Antwerp, Belgium — Even a slight stumble near the end couldn’t stop Simone Biles. Less than three months after his return to competition, the American superstar returns once again to the top of world gymnastics.
Biles overcame a late problem in her floor routine after an otherwise dominant performance to win the individual all-around title at the world championships for the sixth time on Friday. It made her the most decorated gymnast in history, two years after she put her career on hold to focus on her mental health after the Tokyo Olympics.
Even for someone who has now stood on the podium at the World Championships 21 times, it was enough to bring a few tears during the medal ceremony in Antwerp – the Belgian city where Biles began his collection of titles he ten years ago at the age of 16.
“Actually, you’ll never believe me, but I’ve had something in my eye for about four hours today that I couldn’t get out,” Biles said. “So every time I looked at the podium, if I look up, it really hits me.”
Biles then admitted she was emotional.
“Because 10 years ago, I won my first world championships. Now we are back here. So it was emotional,” she said. “It means everything to me, the fight, everything I put into getting back to this place, feeling comfortable and confident enough to compete.”
Biles scored 58.399 points on beam, floor, vault and uneven bars to beat Rebeca Andrade, Brazil’s defending champion, by 1.633 points. Biles’ American teammate, Shilese Jones, won the bronze medal with 56.332 points.
It was Biles’ 27th world championship medal – and 21st gold. It came two days after the four-time Olympic gold medalist led the Americans to a record seventh straight victory in the team event.
And it came after a two-year break from participating in the pandemic-delayed Tokyo Olympics, which was plagued by a battle with a mental block known as “the twisties.” She was expected to repeat as individual all-around champion in Tokyo, but withdrew from competition to focus on her mental well-being.
She said the therapy sessions and breathing and visualization exercises she has done regularly since have helped her recovery.
“I was so much more nervous for the team finals because that’s when everything was happening (in Tokyo), so I was a little traumatized by that. So today I felt a little more relaxed,” she said. “So I’m glad it’s over.”
Biles now has 34 medals at the world championships and Olympics, making her the most decorated gymnast of all time – male or female – in the sport’s two flagship events, ahead of retired Vitaly Scherbo.
His six world all-around titles also tie the all-time record,
“Every day I try to think about it, especially in therapy, when we talk about it,” Biles said of her record-breaking accomplishments. “And I think that’s when all the emotions come up. And I really think about what I’ve done and what we’ve done to the sport and moving that forward. So I think it’s really exciting. But overall, I don’t think it will hit me until I retire and look back and see how much I’ve done.
Biles’ only mishap came right at the end, as she was about to finish her floor routine. After a near-perfect performance, she tripped near the end of her routine as she was about to begin a jumping sequence. But she recovered in style, and it didn’t cost her enough points to steal the gold.
“I know my parents had a heart attack,” Biles told his coach.
With the Olympics less than a year away in Paris, Biles is back to his best. And despite stiff competition from Andrade and Jones, she remains a cut above the rest – a full decade into her reign.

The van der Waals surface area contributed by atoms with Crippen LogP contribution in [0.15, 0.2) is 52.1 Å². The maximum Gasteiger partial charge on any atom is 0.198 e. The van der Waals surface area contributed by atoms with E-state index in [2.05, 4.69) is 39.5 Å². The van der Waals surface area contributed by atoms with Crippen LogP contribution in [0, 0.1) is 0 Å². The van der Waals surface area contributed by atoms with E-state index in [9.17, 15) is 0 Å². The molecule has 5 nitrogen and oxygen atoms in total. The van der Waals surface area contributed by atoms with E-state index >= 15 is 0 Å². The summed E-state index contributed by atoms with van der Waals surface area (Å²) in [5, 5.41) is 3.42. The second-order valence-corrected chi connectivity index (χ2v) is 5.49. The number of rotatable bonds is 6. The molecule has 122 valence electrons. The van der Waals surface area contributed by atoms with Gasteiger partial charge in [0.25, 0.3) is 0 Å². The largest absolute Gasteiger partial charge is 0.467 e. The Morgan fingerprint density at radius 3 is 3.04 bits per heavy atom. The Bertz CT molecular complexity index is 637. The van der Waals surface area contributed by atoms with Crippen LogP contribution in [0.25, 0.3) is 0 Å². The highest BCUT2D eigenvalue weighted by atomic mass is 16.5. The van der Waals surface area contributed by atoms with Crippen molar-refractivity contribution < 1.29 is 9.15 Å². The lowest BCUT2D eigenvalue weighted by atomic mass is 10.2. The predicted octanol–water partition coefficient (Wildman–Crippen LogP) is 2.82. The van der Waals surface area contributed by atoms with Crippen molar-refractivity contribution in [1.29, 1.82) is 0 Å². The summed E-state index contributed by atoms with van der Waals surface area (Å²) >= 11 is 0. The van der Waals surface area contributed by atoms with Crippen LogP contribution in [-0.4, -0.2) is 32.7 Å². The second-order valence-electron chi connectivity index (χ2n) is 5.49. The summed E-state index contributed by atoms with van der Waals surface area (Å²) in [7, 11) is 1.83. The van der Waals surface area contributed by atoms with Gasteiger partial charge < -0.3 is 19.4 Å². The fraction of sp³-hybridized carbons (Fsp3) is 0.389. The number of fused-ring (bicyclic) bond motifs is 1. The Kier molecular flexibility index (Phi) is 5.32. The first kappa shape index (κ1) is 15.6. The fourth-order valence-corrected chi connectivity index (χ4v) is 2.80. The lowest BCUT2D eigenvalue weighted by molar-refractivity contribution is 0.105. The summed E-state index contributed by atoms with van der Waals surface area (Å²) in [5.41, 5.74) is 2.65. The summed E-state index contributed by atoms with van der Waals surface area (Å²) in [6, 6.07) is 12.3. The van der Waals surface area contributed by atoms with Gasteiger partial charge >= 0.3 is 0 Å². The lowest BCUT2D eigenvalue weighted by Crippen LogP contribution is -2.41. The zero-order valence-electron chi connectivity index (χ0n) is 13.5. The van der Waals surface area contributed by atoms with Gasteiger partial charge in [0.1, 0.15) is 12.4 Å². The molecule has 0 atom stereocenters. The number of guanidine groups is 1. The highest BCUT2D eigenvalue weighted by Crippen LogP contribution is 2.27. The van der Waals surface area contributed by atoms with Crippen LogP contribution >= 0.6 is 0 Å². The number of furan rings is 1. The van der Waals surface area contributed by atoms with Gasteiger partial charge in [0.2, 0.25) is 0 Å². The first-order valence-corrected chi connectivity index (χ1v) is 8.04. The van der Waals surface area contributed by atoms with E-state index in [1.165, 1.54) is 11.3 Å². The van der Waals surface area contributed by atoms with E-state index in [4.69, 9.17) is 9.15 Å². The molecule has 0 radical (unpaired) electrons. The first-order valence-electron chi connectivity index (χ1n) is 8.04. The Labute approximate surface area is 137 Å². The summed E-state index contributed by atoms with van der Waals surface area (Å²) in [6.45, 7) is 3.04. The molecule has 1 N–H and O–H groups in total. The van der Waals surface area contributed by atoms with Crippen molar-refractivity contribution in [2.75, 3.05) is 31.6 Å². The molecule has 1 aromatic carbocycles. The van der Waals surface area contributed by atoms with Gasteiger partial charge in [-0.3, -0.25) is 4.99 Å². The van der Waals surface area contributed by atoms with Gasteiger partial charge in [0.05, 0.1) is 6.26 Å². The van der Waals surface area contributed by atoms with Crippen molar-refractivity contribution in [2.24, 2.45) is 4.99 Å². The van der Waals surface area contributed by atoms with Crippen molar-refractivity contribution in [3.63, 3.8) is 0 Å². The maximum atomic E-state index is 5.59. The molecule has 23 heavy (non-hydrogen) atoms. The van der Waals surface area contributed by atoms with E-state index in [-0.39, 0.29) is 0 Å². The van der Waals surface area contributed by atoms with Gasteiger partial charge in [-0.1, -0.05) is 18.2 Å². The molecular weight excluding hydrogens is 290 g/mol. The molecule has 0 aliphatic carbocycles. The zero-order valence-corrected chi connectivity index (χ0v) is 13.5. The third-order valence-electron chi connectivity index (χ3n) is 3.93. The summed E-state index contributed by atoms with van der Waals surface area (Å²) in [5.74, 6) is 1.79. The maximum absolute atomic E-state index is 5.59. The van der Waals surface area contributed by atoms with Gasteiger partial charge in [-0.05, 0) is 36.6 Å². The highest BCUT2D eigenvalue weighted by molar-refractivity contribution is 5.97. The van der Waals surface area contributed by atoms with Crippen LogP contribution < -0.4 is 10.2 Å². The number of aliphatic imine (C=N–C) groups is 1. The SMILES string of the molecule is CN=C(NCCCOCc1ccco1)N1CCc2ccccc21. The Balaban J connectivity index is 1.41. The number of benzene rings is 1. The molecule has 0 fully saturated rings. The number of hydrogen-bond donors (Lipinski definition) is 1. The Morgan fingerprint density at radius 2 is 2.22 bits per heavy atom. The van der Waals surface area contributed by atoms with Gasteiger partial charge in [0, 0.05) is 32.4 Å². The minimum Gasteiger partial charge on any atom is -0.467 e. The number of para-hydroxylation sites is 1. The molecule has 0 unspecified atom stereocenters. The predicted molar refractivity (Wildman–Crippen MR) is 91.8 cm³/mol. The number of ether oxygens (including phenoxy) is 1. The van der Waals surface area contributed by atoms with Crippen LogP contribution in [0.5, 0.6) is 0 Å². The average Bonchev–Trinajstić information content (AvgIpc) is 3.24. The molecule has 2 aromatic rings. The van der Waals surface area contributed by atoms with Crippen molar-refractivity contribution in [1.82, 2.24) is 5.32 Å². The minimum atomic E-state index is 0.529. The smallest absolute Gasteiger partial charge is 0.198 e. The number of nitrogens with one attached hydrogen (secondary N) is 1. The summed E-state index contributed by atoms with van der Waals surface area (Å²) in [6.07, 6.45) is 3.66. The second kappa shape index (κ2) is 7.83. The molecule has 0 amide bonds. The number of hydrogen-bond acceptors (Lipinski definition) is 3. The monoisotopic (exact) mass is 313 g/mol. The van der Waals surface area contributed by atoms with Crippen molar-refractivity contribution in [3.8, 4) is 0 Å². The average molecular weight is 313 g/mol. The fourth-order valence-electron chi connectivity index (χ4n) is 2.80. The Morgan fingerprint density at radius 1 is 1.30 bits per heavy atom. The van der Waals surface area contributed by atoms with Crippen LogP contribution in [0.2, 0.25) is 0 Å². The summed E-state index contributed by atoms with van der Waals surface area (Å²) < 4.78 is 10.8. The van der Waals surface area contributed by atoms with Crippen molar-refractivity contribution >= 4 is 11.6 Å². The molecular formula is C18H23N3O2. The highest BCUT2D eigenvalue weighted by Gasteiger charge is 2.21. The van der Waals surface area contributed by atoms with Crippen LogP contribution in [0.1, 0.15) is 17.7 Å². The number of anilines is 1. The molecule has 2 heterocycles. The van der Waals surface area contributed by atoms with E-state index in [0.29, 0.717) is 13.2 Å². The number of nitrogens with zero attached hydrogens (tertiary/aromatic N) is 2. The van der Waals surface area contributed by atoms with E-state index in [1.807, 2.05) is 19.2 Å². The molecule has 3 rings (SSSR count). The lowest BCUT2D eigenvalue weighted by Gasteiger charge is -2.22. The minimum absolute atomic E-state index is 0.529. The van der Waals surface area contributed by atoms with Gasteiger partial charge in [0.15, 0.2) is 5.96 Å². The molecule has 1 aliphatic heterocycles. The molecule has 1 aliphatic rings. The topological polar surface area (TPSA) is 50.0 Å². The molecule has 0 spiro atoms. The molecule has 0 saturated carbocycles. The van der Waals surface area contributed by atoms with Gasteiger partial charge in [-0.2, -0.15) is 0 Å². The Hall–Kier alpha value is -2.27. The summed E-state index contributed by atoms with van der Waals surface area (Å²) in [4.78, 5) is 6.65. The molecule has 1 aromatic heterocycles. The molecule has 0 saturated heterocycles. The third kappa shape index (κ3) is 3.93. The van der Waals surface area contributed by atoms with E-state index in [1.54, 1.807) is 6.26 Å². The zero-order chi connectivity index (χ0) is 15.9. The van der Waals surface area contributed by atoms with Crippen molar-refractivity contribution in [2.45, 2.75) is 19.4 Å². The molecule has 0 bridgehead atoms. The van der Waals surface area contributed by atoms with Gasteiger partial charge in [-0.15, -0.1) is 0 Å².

“She is like wine, she gets better with age,” said her trainer Cécile Landi.
After announcing her return, she impressed at the US Classic in early August then added her eighth national title a few weeks later. She is participating this week in her first world championships since 2019.
Biles received the loudest round of applause during the athlete’s presentation, with Andrade’s name also being met with loud cheers.
Biles, Jones and Andrade competed in the same rotation, kicking off their competition on vault. Jones got off to a good start, landing a Yurchenko double twist with a short jump that earned her 14.233 points.
In her blue leotard, Biles then opted for a Cheng vault – not the more difficult Yurchenko Double Pike that she pioneered during team qualifying – and was near-perfect in her execution, scoring 15.100 points. Andrade, the defending champion, also attempted a Cheng but her execution was not as good as Biles’ and she had to settle for 14.700.
Even on her weakest apparatus, the uneven bars, Biles still managed a 14.333 which put her in the lead ahead of Andrade, who after a long wait performed a superb routine on the bars and closed the gap with her American rival to only 0.233 points before moving. to the beam.
Biles looked a little shaky as she got on the beam, but the rest of her routine was excellent. Jones put in a superb display to move up to second overall and was warmly hugged by Biles after her effort.
Andrade bounced out of bounds seconds before completing his floor routine, a fluffy final step that spoiled an otherwise brilliant show. The error cost him three tenths of a point, but not his silver medal.
Biles and Jones were proud of the fact that three athletes of color stood on the podium.
“We had our black girls’ podium,” Biles said. “So I thought it was incredible. Black girl magic. So, I hope this teaches all young girls that you can do anything.
“I feel like sometimes young girls are like, oh, I can’t do it because of my skin tone, but just believe in yourself and anything is possible,” Jones said.
Biles’ competition continues this weekend with the women’s vault and uneven bars finals on Saturday and the balance beam and floor exercise finals on Sunday.
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